Saturday, May 28, 2011

I love television: Memorial Day weekend edition

It's just true.

My dad loved television, too. One of my favorite memories of Dad from my boyhood was our weekly Saturday-evening date to play Othello on his and Mom's bed and watch "CHiPs" on their portable, black-and-white TV. In his memoirs, he opens several chapters with a summary of various world developments before going into the personal happenings of his life in that period. Anyway, one of these opening sections, for the late 1950s, I think, ends with a sentence along the lines of, "Meanwhile, television continued to provide affordable entertainment for the working man." TV to Dad was--like the Kentucky State Parks, Boys Scouts of America uniform exchanges and public tennis courts--the American ideal applied.

The corollary of this position was that Dad raged--and I do mean raged--against cable television. To him, the rollout of rabbit-ears, WFIE ("We're First in Evansville"), free-for-all, broadcast TV was what he thought he had been fighting for in Leyte Gulf, et al; the introduction of black-box-behind-the-shrubs-at-the-side-of-the-house, TBS (Ted Turner Broadcasting), country-club-packaged-pricing, cable TV was what he came to rue having fought for.

But, like all of us, Dad was full of contradictions and compromises. We got cable about midway through my senior year at Heath High School ... somewhere in late 1985 or early 1986. He started writing his memoirs after I moved out of the house for WKU. His original title was, "The Death of Democracy." When he raged, he raged about as fiercely as ever in his last 15 years of life--but much less frequently than he had in the previous 15. That's how long I knew him. He died in 1999, at age 74. Lung cancer.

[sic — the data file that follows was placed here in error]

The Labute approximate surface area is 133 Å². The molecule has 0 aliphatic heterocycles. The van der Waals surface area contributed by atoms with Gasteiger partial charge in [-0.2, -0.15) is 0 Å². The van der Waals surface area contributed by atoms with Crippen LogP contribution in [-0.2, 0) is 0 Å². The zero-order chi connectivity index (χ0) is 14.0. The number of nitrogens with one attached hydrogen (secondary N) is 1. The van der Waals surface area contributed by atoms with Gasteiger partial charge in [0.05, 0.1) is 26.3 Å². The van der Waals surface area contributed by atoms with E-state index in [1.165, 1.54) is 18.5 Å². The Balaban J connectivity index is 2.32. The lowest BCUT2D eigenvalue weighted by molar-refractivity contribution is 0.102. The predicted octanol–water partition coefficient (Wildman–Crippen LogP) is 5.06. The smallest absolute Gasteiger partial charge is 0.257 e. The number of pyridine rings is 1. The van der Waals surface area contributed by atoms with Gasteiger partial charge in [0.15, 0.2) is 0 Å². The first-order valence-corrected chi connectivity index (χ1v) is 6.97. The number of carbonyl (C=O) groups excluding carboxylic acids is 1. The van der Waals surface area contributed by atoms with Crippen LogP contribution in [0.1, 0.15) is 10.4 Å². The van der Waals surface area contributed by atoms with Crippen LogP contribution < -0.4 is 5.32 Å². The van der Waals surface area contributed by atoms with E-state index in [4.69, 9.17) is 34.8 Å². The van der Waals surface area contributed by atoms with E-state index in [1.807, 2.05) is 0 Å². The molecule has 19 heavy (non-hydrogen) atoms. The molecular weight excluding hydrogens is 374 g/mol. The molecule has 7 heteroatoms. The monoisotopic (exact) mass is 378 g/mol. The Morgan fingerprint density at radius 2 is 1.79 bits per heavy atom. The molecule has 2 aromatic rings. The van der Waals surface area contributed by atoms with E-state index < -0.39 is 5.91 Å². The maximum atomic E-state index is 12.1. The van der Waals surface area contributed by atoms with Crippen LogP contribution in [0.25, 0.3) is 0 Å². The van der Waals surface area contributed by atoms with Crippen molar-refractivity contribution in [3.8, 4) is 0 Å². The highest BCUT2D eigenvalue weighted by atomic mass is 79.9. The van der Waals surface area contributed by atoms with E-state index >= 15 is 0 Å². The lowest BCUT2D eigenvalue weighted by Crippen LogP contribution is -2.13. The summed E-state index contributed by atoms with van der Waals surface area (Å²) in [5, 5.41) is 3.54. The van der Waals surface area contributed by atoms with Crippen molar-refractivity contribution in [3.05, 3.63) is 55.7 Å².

Anyway, TV.

Saturday mornings when I was a kid, I'd scramble out of bed at 5 or 6 to watch cartoons while my mom and dad slept in or got started to work. Now on Saturday mornings, I still often scramble out of bed for the remote while my wife and daughter still snooze. This morning, I caught a later Match Game on Game Show Network (panel included Brett Sommers, Gary Burghoff, Richard Dawson, Avery Whatshisname, a couple of others I recognized but can't now remember the names of), and now I'm on an HCBU-hoops documentary on ESPN Classic--both fantastic in their own ways. But I hear the girl over the baby monitor, starting to stir, and she's going to be hellbent for Nick Jr.; my time of control is drawing short.

I know what Dad was saying. I get the raging, and I appreciate that it's necessary. I know what Thomas Jefferson was saying. I get the calling to arms, and I appreciate that it's necessary. I get it. Even when it's not Memorial Day.

And--and I do mean and, not but--I think it's important for the sake of sanity and staying in the game to stay mindful that this is all basic, human-condition stuff that we're going to be bumping into over and over and over again. The urge to be In runs really, really deep. There will be no end to this war in this world.

At his most fierce, Dad might've assailed me as an appeaser for that paragraph. But in his less-fierce moments, which became more frequent in those last 15 years I knew him, he might've just said to flabby, too-far-gone me, "OK. Fine. Did you see there's a movie about Luis Tiant coming on ESPN Classic later this morning?"


  1. Eric, this is great, great stuff -- and a wonderful tribute to your dad on Memorial Day weekend. Thank you very much.